**Quantum plasmonics and how to fix Purcell’s formula for spontaneous emission enhancement** - Stephen Hughes

The study of quantum light-matter interactions near metal
cavities can be used to explore fundamental quantum optical regimes such
as modiﬁed spontaneous emission of a single photon emitter. Metal
resonators create localized surface plasmons which give rise to
pronounced resonances in a similar way to high-Q cavity structures, but
with incredibly small mode volumes. However, metal nanostructures are
signiﬁcantly more complicated to model because of material losses and
thus standard mode expansion techniques fail.
This talk will introduce several regimes of quantum nanoplasmonics with
a focus on light-matter interactions between a single quantum dot and a
metal resonator. We first show why Purcell’s formula is wrong for any
finite Q cavity [1], and we show how to unambiguously fix this formula
for any resonator including metallic cavities. We will also introduce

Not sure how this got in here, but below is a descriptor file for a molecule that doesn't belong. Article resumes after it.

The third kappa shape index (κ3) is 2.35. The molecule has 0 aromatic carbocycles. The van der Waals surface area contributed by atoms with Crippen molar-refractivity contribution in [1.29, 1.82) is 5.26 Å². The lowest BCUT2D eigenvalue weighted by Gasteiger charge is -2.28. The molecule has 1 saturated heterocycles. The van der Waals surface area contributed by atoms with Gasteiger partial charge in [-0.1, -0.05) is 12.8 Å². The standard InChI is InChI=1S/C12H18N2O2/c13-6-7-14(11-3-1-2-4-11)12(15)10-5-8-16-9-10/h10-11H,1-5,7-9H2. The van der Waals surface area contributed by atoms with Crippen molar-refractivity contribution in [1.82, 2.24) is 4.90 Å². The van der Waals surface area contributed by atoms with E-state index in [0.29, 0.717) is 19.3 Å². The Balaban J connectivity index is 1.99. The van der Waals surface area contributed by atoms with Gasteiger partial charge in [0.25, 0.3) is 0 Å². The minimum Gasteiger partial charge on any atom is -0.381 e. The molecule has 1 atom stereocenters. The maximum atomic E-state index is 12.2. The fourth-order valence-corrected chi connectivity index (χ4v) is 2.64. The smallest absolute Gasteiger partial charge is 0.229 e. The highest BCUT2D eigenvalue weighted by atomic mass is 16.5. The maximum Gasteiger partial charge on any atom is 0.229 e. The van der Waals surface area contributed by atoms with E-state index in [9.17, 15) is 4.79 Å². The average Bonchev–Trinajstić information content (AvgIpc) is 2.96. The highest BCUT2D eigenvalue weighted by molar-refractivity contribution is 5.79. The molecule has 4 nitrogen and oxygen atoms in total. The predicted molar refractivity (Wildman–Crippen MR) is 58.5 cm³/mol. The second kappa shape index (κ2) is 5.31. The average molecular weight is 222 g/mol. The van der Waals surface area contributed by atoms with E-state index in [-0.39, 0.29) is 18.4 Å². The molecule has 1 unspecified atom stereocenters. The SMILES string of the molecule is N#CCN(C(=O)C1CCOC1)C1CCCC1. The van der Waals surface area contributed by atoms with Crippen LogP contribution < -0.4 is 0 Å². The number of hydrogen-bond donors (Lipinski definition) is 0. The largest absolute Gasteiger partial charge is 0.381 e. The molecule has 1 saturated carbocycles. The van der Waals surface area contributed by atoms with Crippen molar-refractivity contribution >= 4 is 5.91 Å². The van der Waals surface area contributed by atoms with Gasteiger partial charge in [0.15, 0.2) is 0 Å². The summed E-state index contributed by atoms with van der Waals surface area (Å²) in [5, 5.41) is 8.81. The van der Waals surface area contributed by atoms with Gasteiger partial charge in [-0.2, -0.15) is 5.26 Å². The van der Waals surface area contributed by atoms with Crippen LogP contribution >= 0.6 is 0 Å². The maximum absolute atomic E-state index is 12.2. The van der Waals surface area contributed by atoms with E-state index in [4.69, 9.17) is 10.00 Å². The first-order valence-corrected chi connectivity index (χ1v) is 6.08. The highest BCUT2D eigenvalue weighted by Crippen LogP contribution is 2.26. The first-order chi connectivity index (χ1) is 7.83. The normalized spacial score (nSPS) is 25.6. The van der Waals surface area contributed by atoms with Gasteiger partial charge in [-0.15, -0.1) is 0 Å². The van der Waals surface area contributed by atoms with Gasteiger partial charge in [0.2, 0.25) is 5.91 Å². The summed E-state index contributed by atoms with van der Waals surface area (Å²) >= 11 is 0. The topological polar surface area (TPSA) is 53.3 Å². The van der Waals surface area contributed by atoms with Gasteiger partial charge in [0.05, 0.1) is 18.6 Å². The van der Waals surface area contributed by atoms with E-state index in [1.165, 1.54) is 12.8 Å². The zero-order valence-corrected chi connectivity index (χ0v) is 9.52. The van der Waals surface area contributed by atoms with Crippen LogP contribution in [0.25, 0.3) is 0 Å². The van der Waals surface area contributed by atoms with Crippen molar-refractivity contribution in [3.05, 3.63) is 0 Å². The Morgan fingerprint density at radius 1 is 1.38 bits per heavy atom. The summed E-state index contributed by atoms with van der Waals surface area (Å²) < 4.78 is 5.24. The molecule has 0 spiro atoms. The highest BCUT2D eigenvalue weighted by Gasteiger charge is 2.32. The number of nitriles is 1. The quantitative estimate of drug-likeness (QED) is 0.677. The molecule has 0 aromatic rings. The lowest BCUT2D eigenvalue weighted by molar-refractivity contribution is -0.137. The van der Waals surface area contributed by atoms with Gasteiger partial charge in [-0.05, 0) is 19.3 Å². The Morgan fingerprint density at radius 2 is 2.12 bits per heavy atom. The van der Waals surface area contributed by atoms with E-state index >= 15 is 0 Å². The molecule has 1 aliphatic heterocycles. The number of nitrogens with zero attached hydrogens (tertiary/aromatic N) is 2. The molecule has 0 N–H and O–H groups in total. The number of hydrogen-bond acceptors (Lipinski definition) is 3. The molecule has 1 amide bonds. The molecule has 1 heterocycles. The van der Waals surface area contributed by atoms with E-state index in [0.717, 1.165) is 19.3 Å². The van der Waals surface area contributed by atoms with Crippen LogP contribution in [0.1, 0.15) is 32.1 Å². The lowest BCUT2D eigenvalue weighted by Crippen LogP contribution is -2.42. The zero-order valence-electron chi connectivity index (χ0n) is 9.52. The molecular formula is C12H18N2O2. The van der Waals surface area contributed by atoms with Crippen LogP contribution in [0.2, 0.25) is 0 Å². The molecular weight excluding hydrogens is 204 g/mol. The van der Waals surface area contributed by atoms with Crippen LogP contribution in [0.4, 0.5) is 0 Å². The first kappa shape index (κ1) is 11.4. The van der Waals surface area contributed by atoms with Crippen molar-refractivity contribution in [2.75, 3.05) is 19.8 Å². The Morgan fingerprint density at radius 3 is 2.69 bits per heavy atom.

the phenomena of strong coupling [2] and resonance fluorescence (Mollow
triplet) of a driven quantum dot near a metal nanoparticle [3], and show
how these well known quantum optical effects are influenced by
bath-induced coupling from the metal resonator.
[1] P. Kristensen, C. Van Vlack, S. Hughes, Generalized mode volume for
leaky optical cavities, Optics Letters 37, 1649 (2012).
[2] C. Van Vlack, P. T. Kristensen, and S. Hughes, Spontaneous emission
spectra and quantum light-matter interactions from a strongly-coupled
quantum dot metal-nanoparticle system, Physical Review B 85, 0765303 (2012).
[3] Rong-Chun Ge, C. Van Vlack, P. Yao, Jeff. F. Young, S. Hughes,
Accessing quantum nanoplasmonics in a hybrid quantum-dot metal
nanosystem: Mollow triplet of a quantum dot near a metal nanoparticle,
Physical Review B 87, 205425 (2013).